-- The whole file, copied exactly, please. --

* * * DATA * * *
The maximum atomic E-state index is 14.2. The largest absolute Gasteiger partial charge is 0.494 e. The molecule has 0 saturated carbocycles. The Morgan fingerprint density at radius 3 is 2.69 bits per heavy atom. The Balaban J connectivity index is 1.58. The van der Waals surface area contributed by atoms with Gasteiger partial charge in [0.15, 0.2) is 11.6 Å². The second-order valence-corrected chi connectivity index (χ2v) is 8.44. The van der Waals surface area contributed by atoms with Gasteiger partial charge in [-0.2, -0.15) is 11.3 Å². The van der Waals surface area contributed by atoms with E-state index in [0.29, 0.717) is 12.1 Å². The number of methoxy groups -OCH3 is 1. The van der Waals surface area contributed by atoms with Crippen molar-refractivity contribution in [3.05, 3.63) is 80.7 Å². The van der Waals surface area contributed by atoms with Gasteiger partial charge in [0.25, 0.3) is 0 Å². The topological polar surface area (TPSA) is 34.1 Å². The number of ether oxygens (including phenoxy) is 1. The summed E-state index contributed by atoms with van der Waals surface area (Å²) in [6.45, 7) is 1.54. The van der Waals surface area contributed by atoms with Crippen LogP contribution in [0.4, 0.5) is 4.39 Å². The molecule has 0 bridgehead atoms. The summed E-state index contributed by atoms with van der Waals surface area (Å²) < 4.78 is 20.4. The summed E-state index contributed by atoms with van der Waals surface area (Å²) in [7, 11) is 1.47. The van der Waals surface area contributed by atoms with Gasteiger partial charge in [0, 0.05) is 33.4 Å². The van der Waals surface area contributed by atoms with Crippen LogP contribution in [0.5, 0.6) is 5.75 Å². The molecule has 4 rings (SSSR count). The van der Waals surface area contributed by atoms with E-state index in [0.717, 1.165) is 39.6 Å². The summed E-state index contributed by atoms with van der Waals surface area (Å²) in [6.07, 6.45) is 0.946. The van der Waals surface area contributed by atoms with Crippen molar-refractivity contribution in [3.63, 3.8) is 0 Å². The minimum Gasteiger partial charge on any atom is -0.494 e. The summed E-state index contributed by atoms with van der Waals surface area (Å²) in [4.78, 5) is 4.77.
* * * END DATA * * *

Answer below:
The maximum atomic E-state index is 14.2. The largest absolute Gasteiger partial charge is 0.494 e. The molecule has 0 saturated carbocycles. The Morgan fingerprint density at radius 3 is 2.69 bits per heavy atom. The Balaban J connectivity index is 1.58. The van der Waals surface area contributed by atoms with Gasteiger partial charge in [0.15, 0.2) is 11.6 Å². The second-order valence-corrected chi connectivity index (χ2v) is 8.44. The van der Waals surface area contributed by atoms with Gasteiger partial charge in [-0.2, -0.15) is 11.3 Å². The van der Waals surface area contributed by atoms with E-state index in [0.29, 0.717) is 12.1 Å². The number of methoxy groups -OCH3 is 1. The van der Waals surface area contributed by atoms with Crippen molar-refractivity contribution in [3.05, 3.63) is 80.7 Å². The van der Waals surface area contributed by atoms with Gasteiger partial charge in [0.25, 0.3) is 0 Å². The topological polar surface area (TPSA) is 34.1 Å². The number of ether oxygens (including phenoxy) is 1. The summed E-state index contributed by atoms with van der Waals surface area (Å²) in [6.45, 7) is 1.54. The van der Waals surface area contributed by atoms with Crippen LogP contribution in [0.4, 0.5) is 4.39 Å². The molecule has 0 bridgehead atoms. The summed E-state index contributed by atoms with van der Waals surface area (Å²) < 4.78 is 20.4. The summed E-state index contributed by atoms with van der Waals surface area (Å²) in [7, 11) is 1.47. The van der Waals surface area contributed by atoms with Gasteiger partial charge in [0, 0.05) is 33.4 Å². The van der Waals surface area contributed by atoms with Crippen LogP contribution in [0.5, 0.6) is 5.75 Å². The molecule has 4 rings (SSSR count). The van der Waals surface area contributed by atoms with E-state index in [0.717, 1.165) is 39.6 Å². The summed E-state index contributed by atoms with van der Waals surface area (Å²) in [6.07, 6.45) is 0.946. The van der Waals surface area contributed by atoms with Crippen molar-refractivity contribution in [3.63, 3.8) is 0 Å². The minimum Gasteiger partial charge on any atom is -0.494 e. The summed E-state index contributed by atoms with van der Waals surface area (Å²) in [4.78, 5) is 4.77.